From Slavery to Civil Rights: AHA Speaker Series Opens with History of Black Freethought

One of the best things about the American Humanist Association headquarters in Washington, DC—besides the sixteen-foot-tall happy humanist on its lovely blue exterior—is that it provides an excellent space to share social and educational events, like our AHA Speaker Series. Convened for the first time in 2018, the series welcomes inspiring speakers to our Dupont Circle home to discuss their area of expertise with local humanists. These events are free, open to the public, and include refreshments and time to connect and network after each talk.

The 2019-2020 season opens tonight with author Christopher Cameron educating us on “Black Freethought from Slavery to Civil Rights” and sharing his current book Black Freethinkers: A History of African American Secularism (copies available for purchase and signing). His talk will explore the religious skepticism abundant in African-American communities throughout US history, espoused by slaves and political and cultural figures alike who were unable to accept that a loving God would allow the kind of injustice they witnessed. Cameron will explain how central freethought—which includes atheism, agnosticism, deism, and paganism—was to the Harlem Renaissance (also referred to as the New Negro Renaissance), the growth of black socialism and communism, the Civil Rights Movement, and the Black Power Movement.

Cameron is an associate professor of history at the University of North Carolina at Charlotte and the founder and past president of the African American Intellectual History Society. He is also a member of the Black Nonbelievers of Charlotte and celebrates the work being done by individuals and organizations to strengthen the voices of black freethinkers in today’s society. His extensive research for Black Freethinkers included reviewing slave narratives, travel accounts, novels, poetry, memoirs, unpublished memoirs, newspapers, and archival sources such as church records, sermons, and letters. “While historians have used these sources to document various aspects of slave religiosity,” said Cameron, “they are also useful sources to document the presence of religious skepticism in southern slave communities.”

In a recent interview at the blog The Way of Improvement Leads Home, Cameron explained what led him to write Black Freethinkers.

Like countless scholars of African-American religion, I began this project after reading Al Raboteau’s classic book Slave Religion. Toward the end of the work, he mentions that not all slaves “took solace in religion” and some could not believe in a just and all-powerful God who would allow his people to suffer under slavery. Raboteau’s discussion of atheism and agnosticism occupies just two pages yet was incredibly intriguing to me, as I’d encountered no other historians who explored religious skepticism in nineteenth-century slave communities. This discovery led me to begin searching for examples of black freethinkers, both in the era of slavery and in the twentieth century, and what I found convinced me that black freethought was much more prevalent and important than scholars have realized.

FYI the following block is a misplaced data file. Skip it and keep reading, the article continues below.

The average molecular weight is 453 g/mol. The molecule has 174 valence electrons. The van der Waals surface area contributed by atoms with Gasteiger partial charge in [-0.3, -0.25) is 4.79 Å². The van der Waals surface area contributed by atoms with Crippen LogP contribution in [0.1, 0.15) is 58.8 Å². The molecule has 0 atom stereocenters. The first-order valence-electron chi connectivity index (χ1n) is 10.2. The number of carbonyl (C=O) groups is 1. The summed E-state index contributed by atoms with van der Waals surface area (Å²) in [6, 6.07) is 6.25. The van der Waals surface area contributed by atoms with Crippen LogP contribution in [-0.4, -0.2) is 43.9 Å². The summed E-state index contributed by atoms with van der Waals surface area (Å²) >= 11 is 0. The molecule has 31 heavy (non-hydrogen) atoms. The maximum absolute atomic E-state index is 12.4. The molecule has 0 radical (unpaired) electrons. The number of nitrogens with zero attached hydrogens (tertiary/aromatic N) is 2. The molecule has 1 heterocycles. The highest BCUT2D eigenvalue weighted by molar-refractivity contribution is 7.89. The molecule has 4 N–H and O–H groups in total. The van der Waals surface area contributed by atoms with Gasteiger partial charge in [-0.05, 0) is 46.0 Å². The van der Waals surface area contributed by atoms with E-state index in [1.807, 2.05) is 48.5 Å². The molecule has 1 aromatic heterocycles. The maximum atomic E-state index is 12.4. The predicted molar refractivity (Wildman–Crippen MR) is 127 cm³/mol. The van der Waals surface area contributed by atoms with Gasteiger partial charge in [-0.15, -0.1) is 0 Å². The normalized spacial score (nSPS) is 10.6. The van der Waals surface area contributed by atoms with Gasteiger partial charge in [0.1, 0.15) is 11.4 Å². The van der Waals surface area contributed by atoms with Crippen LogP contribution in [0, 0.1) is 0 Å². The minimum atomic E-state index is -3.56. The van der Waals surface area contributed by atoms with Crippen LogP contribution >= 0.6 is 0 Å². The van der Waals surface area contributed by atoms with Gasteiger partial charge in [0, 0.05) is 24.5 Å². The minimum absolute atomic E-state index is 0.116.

Leaders from across the humanist and secular movement will be reading Cameron’s book in preparation for the AHA Center for Education’s Master Class on “Intersectional Humanisms” to be held at our DC headquarters February 29 – March 1, 2020. Now in its third year, the Master Class was originally conceived by the late Carol Wintermute, former co-dean of The Humanist Institute, and established by her daughter Kristin Wintermute, who previously was the Institute’s executive director and is now the director of the AHA Center for Education. Previous classes (which are by-invitation to movement leaders) addressed humanism’s connection to anti-blackness and white nationalism. The 2020 session, taught by Dr. Monica R. Miller and Dr. Christopher Driscoll (who have both written online courses for the AHA Center for Education), will explore how to address the multiplicity of identities, motivations, and various kinds of marginalizations shaping humanists today.

“I am really looking forward to this talk at the AHA headquarters and am honored to have my research included in further discussions on intersectionality,” says Cameron. If you’re local to the DC region, join us tonight, October 17, from 6:30-8:30pm for his exploration of black freethinkers throughout history. And consider attending other AHA Speaker Series events the next time you’re in DC. Each month is another opportunity to share space with humanists and learn about how we can together lead fulfilling, ethical lives.